Evidence of meeting #84 for Official Languages in the 42nd Parliament, 1st Session. (The original version is on Parliament’s site, as are the minutes.) The winning word was théberge.

A video is available from Parliament.

On the agenda

MPs speaking

Also speaking

Raymond Théberge  Nominee for the position of Commissioner of Official Languages, As an Individual

3:55 p.m.

NDP

Anne Minh-Thu Quach NDP Salaberry—Suroît, QC

Thank you.

I will now go into the details of the departmental plan of the Office of the Commissioner of Official Languages.

In its report on Air Canada, the Standing Committee on Official Languages recommended that the government have more teeth and that it be able to, among other things, issue fines and administrative monetary penalties.

What do you think? Do you agree that the commissioner should be given more powers?

3:55 p.m.

Nominee for the position of Commissioner of Official Languages, As an Individual

Raymond Théberge

I read your report, which is very interesting.

That said, there are two ways to answer the question.

First, there is the principle. In my opinion, the principle dictates that the commissioner must have access to tools to ensure that the Official Languages Act is implemented.

Second, it remains to be seen what this means in practical terms.

In my opinion, if people read a great deal about what is happening right now, they will understand that we want more teeth. If we want more teeth, the legislation must be tighter. I think it's important to consider those options. Now, in terms of what this means in practical terms, I will say that, if my application is successful, the Office of the Commissioner will study the issue.

3:55 p.m.

NDP

Anne Minh-Thu Quach NDP Salaberry—Suroît, QC

The Office of the Commissioner has nonetheless received a number of complaints against various companies, including Air Canada. Those companies have broken the law on many occasions. They even went to court, but they ultimately received no penalty.

3:55 p.m.

Nominee for the position of Commissioner of Official Languages, As an Individual

Raymond Théberge

I have asked this question a few times: what is the point of legislation if it has no consequences?

If I may, I would like to comment on Air Canada.

Air Canada is a very powerful symbol for Canadians. When Air Canada was privatized, a commitment was made. Just because a number of years have gone by does not mean that we are going back on our commitment. The commitment was made and it must be honoured.

3:55 p.m.

NDP

Anne Minh-Thu Quach NDP Salaberry—Suroît, QC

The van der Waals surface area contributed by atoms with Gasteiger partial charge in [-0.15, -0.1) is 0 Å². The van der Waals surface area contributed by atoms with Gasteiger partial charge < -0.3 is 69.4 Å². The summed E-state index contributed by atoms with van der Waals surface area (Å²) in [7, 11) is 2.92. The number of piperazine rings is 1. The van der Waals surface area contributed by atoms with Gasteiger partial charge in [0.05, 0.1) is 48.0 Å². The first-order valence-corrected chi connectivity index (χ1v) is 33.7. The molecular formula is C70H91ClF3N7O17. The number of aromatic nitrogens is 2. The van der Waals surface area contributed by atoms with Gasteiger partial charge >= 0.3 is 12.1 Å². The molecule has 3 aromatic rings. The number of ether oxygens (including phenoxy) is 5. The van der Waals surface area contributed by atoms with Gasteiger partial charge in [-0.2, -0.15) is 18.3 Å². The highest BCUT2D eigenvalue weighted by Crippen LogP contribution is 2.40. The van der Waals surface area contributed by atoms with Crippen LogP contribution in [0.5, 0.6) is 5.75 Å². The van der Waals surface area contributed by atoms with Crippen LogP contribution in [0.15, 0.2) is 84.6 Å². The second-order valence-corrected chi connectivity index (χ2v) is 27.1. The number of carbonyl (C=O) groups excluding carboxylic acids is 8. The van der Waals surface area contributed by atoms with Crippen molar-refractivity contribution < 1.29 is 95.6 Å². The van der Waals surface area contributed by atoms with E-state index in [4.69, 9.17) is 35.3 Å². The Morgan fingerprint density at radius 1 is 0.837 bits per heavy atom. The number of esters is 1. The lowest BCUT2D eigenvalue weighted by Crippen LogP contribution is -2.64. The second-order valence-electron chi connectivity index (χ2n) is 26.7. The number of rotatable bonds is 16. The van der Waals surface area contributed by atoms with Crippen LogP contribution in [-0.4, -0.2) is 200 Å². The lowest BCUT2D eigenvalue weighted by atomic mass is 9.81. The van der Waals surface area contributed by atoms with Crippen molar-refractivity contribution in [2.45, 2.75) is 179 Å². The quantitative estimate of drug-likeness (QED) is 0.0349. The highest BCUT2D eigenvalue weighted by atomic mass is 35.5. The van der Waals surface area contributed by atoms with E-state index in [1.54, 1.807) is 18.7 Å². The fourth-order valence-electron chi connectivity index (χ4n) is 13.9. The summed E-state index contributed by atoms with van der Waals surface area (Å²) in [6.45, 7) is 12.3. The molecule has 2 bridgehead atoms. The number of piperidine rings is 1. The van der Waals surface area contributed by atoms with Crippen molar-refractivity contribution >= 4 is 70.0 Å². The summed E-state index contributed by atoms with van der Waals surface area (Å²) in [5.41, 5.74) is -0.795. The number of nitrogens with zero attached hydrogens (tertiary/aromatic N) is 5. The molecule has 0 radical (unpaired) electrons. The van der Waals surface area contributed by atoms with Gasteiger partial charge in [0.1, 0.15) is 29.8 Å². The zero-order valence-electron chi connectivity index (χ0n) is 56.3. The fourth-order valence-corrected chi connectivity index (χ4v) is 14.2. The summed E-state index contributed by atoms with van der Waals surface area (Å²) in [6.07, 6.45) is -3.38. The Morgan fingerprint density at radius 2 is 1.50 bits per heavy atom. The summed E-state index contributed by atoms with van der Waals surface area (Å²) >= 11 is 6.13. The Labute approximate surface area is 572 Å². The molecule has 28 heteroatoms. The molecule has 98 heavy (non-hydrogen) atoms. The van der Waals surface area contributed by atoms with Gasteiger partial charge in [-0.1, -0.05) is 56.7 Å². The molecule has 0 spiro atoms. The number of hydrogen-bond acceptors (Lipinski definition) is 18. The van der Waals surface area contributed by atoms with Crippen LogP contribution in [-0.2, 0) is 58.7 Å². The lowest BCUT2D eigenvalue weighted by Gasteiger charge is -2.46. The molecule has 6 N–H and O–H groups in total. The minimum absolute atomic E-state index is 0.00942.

Thank you.

I would like to ask one last quick question.

Do you think the Supreme Court judges should be bilingual?

4 p.m.

Nominee for the position of Commissioner of Official Languages, As an Individual

Raymond Théberge

Once again, there are two answers.

In principle, I think so.

In practice, to what extent are we going to represent Canadian diversity in the Supreme Court? In my view, the Supreme Court belongs to all Canadians. We have to start thinking about what this means in practical terms.

4 p.m.

NDP

Anne Minh-Thu Quach NDP Salaberry—Suroît, QC

In your view, where does the complexity lie?

December 5th, 2017 / 4 p.m.

Nominee for the position of Commissioner of Official Languages, As an Individual

Raymond Théberge

In the debate about the last nomination, the regions were discussed. There was also a speech about an indigenous judge. Canada is multicultural, and its face—

4 p.m.

NDP

Anne Minh-Thu Quach NDP Salaberry—Suroît, QC

Canada is officially bilingual.

4 p.m.

Nominee for the position of Commissioner of Official Languages, As an Individual

Raymond Théberge

It is officially bilingual, absolutely. This does not mean that they are mutually exclusive.

4 p.m.

NDP

Anne Minh-Thu Quach NDP Salaberry—Suroît, QC

There's room for improvement.

Thank you.

4 p.m.

Conservative

The Vice-Chair Conservative Alupa Clarke

You have 15 seconds left.

4 p.m.

NDP

Anne Minh-Thu Quach NDP Salaberry—Suroît, QC

I'm done, thank you.

4 p.m.

Conservative

The Vice-Chair Conservative Alupa Clarke

I will now turn to Mr. Arseneault.

4 p.m.

Liberal

René Arseneault Liberal Madawaska—Restigouche, NB

Thank you, Mr. Chair.

Welcome, Mr. Théberge. I am pleased to see you here today. I know that you are not officially our Commissioner of Official Languages and that you are not in that position yet. My questions are not intended to trick you before you become familiar with the files or before you have experienced the reality of the new duties, if they are entrusted to you.

I looked at your career and your curriculum vitae. You have certainly accumulated tremendous experience and you have a lot of arrows in your quiver, having lived and worked with minorities, be it in Manitoba or Ontario. You have a lot of experience in education and you studied in Quebec at an anglophone university. So you are familiar with the dual reality of minorities, anglophones in Quebec and francophones outside Quebec. Clearly, I dare say that you have reached the pinnacle of your wonderful experiences in the last five years at the Université de Moncton, in New Brunswick. I will refrain from saying too much about it so that I'm not called pretentious, which I am not.

In all seriousness, Mr. Théberge, you said a few words that touched me right off the bat. You said that the position of Commissioner of Official Languages is key in promoting minority rights in majority communities. I will not give you a law test, but let me take you back to subsection 16(3) of the Constitution Act, 1982, which says: